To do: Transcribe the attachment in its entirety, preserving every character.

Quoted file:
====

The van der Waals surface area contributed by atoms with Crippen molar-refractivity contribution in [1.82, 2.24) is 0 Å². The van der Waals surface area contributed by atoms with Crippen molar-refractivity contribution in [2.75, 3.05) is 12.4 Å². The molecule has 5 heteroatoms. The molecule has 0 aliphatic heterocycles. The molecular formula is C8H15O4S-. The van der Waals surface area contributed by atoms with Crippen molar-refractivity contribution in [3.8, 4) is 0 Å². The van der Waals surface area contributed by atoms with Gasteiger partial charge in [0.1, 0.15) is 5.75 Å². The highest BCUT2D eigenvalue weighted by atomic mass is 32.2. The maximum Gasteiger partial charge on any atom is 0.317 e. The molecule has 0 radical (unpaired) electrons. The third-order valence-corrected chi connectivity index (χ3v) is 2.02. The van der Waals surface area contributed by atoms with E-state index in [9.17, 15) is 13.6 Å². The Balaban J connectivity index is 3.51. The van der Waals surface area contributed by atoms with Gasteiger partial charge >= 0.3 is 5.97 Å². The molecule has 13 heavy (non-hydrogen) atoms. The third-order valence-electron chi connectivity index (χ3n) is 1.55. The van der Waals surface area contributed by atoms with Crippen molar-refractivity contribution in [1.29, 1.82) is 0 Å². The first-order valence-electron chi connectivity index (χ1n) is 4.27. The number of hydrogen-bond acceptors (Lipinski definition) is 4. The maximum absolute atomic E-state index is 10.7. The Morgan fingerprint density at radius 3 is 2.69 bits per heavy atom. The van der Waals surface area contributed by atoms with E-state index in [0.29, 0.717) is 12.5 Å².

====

The van der Waals surface area contributed by atoms with Crippen molar-refractivity contribution in [1.82, 2.24) is 0 Å². The van der Waals surface area contributed by atoms with Crippen molar-refractivity contribution in [2.75, 3.05) is 12.4 Å². The molecule has 5 heteroatoms. The molecule has 0 aliphatic heterocycles. The molecular formula is C8H15O4S-. The van der Waals surface area contributed by atoms with Crippen molar-refractivity contribution in [3.8, 4) is 0 Å². The van der Waals surface area contributed by atoms with Gasteiger partial charge in [0.1, 0.15) is 5.75 Å². The highest BCUT2D eigenvalue weighted by atomic mass is 32.2. The maximum Gasteiger partial charge on any atom is 0.317 e. The molecule has 0 radical (unpaired) electrons. The third-order valence-corrected chi connectivity index (χ3v) is 2.02. The van der Waals surface area contributed by atoms with E-state index in [9.17, 15) is 13.6 Å². The Balaban J connectivity index is 3.51. The van der Waals surface area contributed by atoms with Gasteiger partial charge >= 0.3 is 5.97 Å². The molecule has 13 heavy (non-hydrogen) atoms. The third-order valence-electron chi connectivity index (χ3n) is 1.55. The van der Waals surface area contributed by atoms with Crippen molar-refractivity contribution in [1.29, 1.82) is 0 Å². The first-order valence-electron chi connectivity index (χ1n) is 4.27. The number of hydrogen-bond acceptors (Lipinski definition) is 4. The maximum absolute atomic E-state index is 10.7. The Morgan fingerprint density at radius 3 is 2.69 bits per heavy atom. The van der Waals surface area contributed by atoms with E-state index in [0.29, 0.717) is 12.5 Å².